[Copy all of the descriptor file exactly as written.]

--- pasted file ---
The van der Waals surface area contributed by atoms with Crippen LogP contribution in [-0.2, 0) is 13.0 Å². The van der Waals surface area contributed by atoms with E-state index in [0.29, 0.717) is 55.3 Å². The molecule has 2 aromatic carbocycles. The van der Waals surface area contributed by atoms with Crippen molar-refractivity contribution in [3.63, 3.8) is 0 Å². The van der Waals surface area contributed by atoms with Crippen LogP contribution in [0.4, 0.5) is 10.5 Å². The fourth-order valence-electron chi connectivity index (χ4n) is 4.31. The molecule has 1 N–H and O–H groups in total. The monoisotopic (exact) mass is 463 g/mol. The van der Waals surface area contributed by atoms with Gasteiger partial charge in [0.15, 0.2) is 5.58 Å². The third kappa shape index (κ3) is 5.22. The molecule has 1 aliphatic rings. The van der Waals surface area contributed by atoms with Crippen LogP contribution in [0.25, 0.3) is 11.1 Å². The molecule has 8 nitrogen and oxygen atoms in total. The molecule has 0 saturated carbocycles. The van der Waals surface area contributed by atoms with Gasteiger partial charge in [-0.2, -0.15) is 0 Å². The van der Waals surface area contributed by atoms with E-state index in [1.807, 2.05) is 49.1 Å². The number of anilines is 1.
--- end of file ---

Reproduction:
The van der Waals surface area contributed by atoms with Crippen LogP contribution in [-0.2, 0) is 13.0 Å². The van der Waals surface area contributed by atoms with E-state index in [0.29, 0.717) is 55.3 Å². The molecule has 2 aromatic carbocycles. The van der Waals surface area contributed by atoms with Crippen molar-refractivity contribution in [3.63, 3.8) is 0 Å². The van der Waals surface area contributed by atoms with Crippen LogP contribution in [0.4, 0.5) is 10.5 Å². The fourth-order valence-electron chi connectivity index (χ4n) is 4.31. The molecule has 1 N–H and O–H groups in total. The monoisotopic (exact) mass is 463 g/mol. The van der Waals surface area contributed by atoms with Gasteiger partial charge in [0.15, 0.2) is 5.58 Å². The third kappa shape index (κ3) is 5.22. The molecule has 1 aliphatic rings. The van der Waals surface area contributed by atoms with Crippen LogP contribution in [0.25, 0.3) is 11.1 Å². The molecule has 8 nitrogen and oxygen atoms in total. The molecule has 0 saturated carbocycles. The van der Waals surface area contributed by atoms with Gasteiger partial charge in [-0.2, -0.15) is 0 Å². The van der Waals surface area contributed by atoms with E-state index in [1.807, 2.05) is 49.1 Å². The number of anilines is 1.